Tuesday, September 14, 2010

I Laughed

One of the things I treasure most in life is humor. I love sharing laughter with people. I'm pretty sure that laughter can be part of God's grace, healing us, bringing joy to our souls. I recognize that it can also be dark and harmful, but I'm going to say that dark, harmful humor is a perversion of this good gift (like all evil is, to borrow a definition from a great theologian). And so, on this late evening, I'll share with you some things that have made me laugh over the last few weeks.

My mother always carries large bags. It's probably part of being a mom; she carries a huge bag so that she always has everything anyone might need. I'm convinced that the contents of her purse could keep someone alive for a week if they were stranded on a desert island. But I digress. My mother came to visit me a few weeks ago, and on the night of her arrival I took her to dinner. She offered to pay, then picked up her backpack (an easier carry-on than a purse) and tried to find her billfold. She took out six or eight different items, covering half of our table, before she finally found the billfold. (I was reminded of the scene in Oscar where the title character is taking all of the weapons off one of his henchmen and, after taking a huge pile of things including a mace, a billy club, a small pistol, and brass knuckles from the man, says, "It's like disarming Germany!") Then, once she had located it, she remembered that the card she was going to use to pay for dinner was already in an outside pocket of the bag from when she'd checked in for her flight earlier that day. We laughed for five minutes straight at the huge pile of stuff on the table.

I went to see a movie the other night and overheard the following conversation:
Boy, 11 years old: "There should be a law that action movies aren't allowed to have any kissing. Yuck!"
Girl, 13 years old: "An action movie without kissing would be like trying to eat lunch without a mouth."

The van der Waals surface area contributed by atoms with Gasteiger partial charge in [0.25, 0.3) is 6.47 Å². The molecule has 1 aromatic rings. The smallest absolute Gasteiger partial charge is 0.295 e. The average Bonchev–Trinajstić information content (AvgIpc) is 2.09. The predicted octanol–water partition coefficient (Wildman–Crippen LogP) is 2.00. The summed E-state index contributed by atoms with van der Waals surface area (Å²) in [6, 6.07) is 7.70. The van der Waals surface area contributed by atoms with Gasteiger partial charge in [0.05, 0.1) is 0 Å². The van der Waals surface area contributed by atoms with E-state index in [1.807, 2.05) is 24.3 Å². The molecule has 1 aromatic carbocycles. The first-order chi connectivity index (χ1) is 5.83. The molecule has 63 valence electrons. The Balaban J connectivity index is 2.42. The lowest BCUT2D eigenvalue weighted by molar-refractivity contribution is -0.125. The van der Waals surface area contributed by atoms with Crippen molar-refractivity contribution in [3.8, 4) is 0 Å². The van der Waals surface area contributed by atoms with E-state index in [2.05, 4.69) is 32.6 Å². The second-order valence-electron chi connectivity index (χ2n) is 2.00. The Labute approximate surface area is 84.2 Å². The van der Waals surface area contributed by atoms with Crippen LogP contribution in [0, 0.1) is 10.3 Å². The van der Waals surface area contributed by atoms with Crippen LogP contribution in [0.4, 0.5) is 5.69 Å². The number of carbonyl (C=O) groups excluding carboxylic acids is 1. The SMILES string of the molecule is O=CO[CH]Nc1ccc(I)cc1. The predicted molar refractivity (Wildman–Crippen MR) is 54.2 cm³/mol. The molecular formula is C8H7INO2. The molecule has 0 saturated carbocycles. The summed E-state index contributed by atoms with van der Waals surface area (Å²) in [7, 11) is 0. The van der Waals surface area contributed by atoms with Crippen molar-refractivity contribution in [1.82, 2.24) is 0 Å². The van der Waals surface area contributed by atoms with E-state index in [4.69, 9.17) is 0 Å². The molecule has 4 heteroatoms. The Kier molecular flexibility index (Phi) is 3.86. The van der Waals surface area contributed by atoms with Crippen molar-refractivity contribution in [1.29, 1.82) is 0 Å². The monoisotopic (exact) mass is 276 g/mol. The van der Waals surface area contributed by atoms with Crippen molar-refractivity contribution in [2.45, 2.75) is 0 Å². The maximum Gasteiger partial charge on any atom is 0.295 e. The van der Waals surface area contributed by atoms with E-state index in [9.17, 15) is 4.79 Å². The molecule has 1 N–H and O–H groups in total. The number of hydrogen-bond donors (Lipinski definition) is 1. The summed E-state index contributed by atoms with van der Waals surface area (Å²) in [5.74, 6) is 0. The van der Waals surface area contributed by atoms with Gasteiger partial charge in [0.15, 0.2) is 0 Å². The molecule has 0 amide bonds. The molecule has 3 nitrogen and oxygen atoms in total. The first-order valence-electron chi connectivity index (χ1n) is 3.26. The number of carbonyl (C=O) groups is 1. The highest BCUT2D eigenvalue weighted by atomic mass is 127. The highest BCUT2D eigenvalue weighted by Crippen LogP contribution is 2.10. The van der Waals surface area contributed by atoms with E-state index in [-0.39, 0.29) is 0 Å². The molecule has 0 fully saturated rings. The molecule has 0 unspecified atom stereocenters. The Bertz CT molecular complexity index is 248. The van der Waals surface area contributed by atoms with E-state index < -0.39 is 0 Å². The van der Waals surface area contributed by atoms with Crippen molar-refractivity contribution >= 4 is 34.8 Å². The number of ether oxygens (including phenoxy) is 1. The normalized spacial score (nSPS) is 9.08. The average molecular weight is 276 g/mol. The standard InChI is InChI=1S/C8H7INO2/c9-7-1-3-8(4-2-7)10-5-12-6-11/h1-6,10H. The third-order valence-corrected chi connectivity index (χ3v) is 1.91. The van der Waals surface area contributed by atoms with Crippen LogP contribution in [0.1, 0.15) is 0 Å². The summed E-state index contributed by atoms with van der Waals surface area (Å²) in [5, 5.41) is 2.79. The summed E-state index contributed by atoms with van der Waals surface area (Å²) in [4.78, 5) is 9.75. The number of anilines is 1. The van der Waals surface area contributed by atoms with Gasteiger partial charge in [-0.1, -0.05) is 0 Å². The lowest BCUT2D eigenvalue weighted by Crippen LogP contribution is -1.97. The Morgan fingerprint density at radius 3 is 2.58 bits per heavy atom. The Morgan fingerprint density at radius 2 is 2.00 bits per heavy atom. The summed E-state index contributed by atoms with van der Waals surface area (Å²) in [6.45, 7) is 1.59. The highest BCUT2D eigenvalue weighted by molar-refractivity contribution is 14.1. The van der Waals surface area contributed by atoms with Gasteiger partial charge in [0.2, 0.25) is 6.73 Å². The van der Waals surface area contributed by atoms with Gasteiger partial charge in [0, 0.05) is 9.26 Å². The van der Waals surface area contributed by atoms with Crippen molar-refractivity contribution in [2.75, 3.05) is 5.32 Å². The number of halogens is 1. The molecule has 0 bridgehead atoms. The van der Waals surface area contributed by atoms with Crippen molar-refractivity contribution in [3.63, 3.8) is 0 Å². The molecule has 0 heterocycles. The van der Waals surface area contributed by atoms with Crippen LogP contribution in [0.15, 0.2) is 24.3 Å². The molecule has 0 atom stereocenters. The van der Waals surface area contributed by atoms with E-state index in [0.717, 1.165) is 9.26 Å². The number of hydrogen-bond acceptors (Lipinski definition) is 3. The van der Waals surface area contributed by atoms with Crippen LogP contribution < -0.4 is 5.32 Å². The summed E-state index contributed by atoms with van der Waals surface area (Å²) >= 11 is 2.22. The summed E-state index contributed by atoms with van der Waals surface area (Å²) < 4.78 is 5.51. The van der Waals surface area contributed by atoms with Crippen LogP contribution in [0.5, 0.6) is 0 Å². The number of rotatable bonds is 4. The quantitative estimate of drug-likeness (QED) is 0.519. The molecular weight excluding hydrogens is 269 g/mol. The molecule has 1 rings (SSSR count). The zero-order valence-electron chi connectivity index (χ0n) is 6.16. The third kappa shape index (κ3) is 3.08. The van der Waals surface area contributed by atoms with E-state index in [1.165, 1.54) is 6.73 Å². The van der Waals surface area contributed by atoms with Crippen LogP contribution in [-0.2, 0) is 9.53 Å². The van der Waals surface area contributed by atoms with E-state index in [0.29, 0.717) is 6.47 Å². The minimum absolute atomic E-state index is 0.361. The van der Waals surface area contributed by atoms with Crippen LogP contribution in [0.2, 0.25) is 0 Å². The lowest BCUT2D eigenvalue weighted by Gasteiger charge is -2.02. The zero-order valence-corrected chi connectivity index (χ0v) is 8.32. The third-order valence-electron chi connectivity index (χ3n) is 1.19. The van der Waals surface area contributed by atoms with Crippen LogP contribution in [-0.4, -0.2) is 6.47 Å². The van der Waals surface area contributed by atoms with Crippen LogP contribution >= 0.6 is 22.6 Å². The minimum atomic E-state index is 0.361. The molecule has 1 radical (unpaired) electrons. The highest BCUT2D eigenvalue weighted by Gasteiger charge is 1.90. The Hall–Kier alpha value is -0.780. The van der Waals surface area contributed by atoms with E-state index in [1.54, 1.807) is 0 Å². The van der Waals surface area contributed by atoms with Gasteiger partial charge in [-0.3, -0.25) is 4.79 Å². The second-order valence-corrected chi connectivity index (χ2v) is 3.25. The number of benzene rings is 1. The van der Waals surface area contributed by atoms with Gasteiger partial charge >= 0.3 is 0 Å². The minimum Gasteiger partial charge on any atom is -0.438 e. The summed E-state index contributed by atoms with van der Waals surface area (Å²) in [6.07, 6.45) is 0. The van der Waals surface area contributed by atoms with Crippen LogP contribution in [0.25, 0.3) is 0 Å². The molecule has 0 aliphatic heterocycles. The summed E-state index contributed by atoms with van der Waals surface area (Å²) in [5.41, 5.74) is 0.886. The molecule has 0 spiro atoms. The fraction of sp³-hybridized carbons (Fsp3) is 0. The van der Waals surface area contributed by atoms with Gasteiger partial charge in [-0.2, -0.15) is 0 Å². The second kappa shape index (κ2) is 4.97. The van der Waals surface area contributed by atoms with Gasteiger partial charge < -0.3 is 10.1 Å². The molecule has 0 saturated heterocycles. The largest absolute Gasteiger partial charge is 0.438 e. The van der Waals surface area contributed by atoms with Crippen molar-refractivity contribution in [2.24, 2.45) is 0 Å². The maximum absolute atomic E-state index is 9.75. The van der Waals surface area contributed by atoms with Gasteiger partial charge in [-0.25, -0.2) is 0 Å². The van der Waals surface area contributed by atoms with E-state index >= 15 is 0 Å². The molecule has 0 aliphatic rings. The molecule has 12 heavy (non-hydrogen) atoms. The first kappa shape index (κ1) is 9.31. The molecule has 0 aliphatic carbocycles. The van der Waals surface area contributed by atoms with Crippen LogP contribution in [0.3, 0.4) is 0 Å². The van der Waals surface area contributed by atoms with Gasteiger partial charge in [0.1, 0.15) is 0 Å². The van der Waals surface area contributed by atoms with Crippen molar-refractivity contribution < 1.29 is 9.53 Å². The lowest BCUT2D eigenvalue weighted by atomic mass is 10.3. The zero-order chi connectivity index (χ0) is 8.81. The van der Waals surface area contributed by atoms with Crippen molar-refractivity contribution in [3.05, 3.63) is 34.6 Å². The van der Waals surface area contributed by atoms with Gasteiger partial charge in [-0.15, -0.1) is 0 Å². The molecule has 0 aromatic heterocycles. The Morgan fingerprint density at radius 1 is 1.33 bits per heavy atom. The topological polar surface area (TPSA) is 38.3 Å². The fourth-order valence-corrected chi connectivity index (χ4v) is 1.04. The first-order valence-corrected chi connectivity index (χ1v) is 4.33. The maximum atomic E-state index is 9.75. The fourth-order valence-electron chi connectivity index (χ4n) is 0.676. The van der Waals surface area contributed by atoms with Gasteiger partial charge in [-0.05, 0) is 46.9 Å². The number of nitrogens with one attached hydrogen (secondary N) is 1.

I took Charlie to the dog park today. He likes the dog park and enjoys chasing the other dogs around and wrestling with them, and it's great exercise for him. However, my 60-something pound dog is, apparently, very attractive to much smaller dogs. Nearly every time I take him to the dog park, some small dog makes unwelcome advances toward Charlie, and Charlie ends up with a much-smaller dog humping his leg. He doesn't seem to know what to make of this, so instead of fighting the smaller dog off, he usually tries to run away. So, my large dog is frequently chased all around the dog park by strangely-gyrating mini-dogs. This evening, Charlie responded to this behavior by finding a muddy spot near my feet and flopping down in it. So I was forced to give my dirty, stinky dog a bath. Charlie is usually well-behaved about baths, but he still has a bad habit of waiting until he's out of the bathroom to shake all the excess water out of his fur. So, while Charlie smells a bit better after a bath, my entire apartment ends up smelling much, much worse: like wet dog. I'm sure there's a better way of doing this, but for the life of me I can't figure out what it is. So I laugh at the water droplets everywhere and take joy in the goofy face Charlie makes when he's all wet.

I got new furniture for my balcony as an early birthday present. It was a pain to put together, but it looks very nice. And as excited as I am to have lovely, cozy new furniture so I can sit on my balcony to enjoy this gorgeous fall weather, I think I'm more excited about the giant cardboard box the furniture came in. I'm planning to make it into a spaceship before it goes to the dumpster. After all, doesn't every twenty-something professional need to make a pretend spaceship now and then?